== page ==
On its surface, Can You Ever Forgive Me? is a crime movie, recounting the forgeries of one Lee Israel (Melissa McCarthy) and her fairweather friend Jack Hock (Richard E. Grant). Lee, a once-successful author finding herself in dire financial straits, applies her writerly skills to forging and selling letters by famous literary figures before the law inevitably catches up with her.
But that’s not really the story of Can You Ever Forgive Me? This is, instead, a corrective to the modern New York film; a genre defined by Woody Allen and reimagined recently by the likes of Lena Dunham, Greta Gerwig and Noah Baumbach. These films celebrate the Big Apple as the apex of progressive politics and artistic expression. Granted, they’re invariably undercut but a not-insignificant degree of self-awareness and self-criticism, but also invariably buoyed by unexamined privilege: class, money, connections.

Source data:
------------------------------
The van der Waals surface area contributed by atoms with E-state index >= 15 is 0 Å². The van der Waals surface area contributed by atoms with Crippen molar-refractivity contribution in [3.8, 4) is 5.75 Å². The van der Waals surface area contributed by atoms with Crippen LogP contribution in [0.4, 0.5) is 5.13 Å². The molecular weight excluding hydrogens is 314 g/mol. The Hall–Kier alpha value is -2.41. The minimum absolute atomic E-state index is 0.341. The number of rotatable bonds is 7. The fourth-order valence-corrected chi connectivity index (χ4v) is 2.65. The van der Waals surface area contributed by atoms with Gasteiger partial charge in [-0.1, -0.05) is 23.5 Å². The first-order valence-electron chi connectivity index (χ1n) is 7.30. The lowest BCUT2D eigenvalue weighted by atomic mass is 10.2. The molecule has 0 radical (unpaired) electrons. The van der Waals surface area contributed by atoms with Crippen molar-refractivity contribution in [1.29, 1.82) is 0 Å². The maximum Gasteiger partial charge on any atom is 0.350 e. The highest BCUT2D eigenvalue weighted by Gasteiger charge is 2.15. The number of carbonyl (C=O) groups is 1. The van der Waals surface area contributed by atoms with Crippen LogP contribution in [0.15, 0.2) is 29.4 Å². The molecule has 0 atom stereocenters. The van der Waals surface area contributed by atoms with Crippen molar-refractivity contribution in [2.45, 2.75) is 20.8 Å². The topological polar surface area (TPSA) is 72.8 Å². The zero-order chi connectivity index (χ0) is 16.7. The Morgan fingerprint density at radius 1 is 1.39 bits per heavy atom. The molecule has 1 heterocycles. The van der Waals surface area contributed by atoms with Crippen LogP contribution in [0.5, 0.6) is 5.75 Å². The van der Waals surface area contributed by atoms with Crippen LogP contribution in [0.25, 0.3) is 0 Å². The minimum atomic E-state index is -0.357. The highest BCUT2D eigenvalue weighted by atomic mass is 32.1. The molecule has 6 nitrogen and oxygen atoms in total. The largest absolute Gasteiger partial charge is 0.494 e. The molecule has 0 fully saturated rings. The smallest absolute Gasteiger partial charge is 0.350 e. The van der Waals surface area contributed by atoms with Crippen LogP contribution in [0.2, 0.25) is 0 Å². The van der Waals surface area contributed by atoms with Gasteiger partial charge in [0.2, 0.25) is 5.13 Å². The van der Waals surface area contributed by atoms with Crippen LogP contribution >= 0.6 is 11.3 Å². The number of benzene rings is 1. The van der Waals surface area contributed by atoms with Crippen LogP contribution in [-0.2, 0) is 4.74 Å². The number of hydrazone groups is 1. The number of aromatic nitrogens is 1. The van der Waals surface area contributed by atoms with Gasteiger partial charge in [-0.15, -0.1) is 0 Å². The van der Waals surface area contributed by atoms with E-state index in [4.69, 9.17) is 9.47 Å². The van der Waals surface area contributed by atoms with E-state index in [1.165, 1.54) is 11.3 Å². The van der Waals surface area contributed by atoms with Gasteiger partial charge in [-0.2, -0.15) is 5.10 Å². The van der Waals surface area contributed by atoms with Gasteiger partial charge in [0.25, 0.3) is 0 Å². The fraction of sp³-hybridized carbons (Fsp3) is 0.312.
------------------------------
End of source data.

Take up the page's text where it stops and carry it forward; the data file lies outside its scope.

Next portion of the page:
This is a different kind of New York film. A film that looks at the abandoned detritus of Manhattan bohemia, the erudite, intelligent, queer figures who seem to fit in yet are discarded when they’re no longer en vogue. This is a film steeped in regret and sadness but balanced by wit and insight; one of 2018’s genuine surprises.